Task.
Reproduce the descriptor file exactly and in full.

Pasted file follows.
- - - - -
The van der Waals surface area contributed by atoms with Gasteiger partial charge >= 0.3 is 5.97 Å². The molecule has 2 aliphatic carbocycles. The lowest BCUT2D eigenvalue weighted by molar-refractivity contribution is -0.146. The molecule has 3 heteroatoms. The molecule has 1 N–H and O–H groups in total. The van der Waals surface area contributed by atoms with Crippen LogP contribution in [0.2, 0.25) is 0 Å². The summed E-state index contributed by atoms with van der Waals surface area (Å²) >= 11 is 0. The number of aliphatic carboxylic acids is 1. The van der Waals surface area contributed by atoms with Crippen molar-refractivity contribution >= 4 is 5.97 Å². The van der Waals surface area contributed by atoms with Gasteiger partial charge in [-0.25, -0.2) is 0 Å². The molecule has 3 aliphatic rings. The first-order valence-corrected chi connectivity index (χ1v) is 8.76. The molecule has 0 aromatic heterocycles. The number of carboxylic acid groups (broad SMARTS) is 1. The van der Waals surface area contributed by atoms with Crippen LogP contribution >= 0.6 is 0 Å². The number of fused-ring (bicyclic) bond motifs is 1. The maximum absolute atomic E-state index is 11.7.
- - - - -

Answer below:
The van der Waals surface area contributed by atoms with Gasteiger partial charge >= 0.3 is 5.97 Å². The molecule has 2 aliphatic carbocycles. The lowest BCUT2D eigenvalue weighted by molar-refractivity contribution is -0.146. The molecule has 3 heteroatoms. The molecule has 1 N–H and O–H groups in total. The van der Waals surface area contributed by atoms with Crippen LogP contribution in [0.2, 0.25) is 0 Å². The summed E-state index contributed by atoms with van der Waals surface area (Å²) >= 11 is 0. The number of aliphatic carboxylic acids is 1. The van der Waals surface area contributed by atoms with Crippen molar-refractivity contribution >= 4 is 5.97 Å². The van der Waals surface area contributed by atoms with Gasteiger partial charge in [-0.25, -0.2) is 0 Å². The molecule has 3 aliphatic rings. The first-order valence-corrected chi connectivity index (χ1v) is 8.76. The molecule has 0 aromatic heterocycles. The number of carboxylic acid groups (broad SMARTS) is 1. The van der Waals surface area contributed by atoms with Crippen LogP contribution >= 0.6 is 0 Å². The number of fused-ring (bicyclic) bond motifs is 1. The maximum absolute atomic E-state index is 11.7.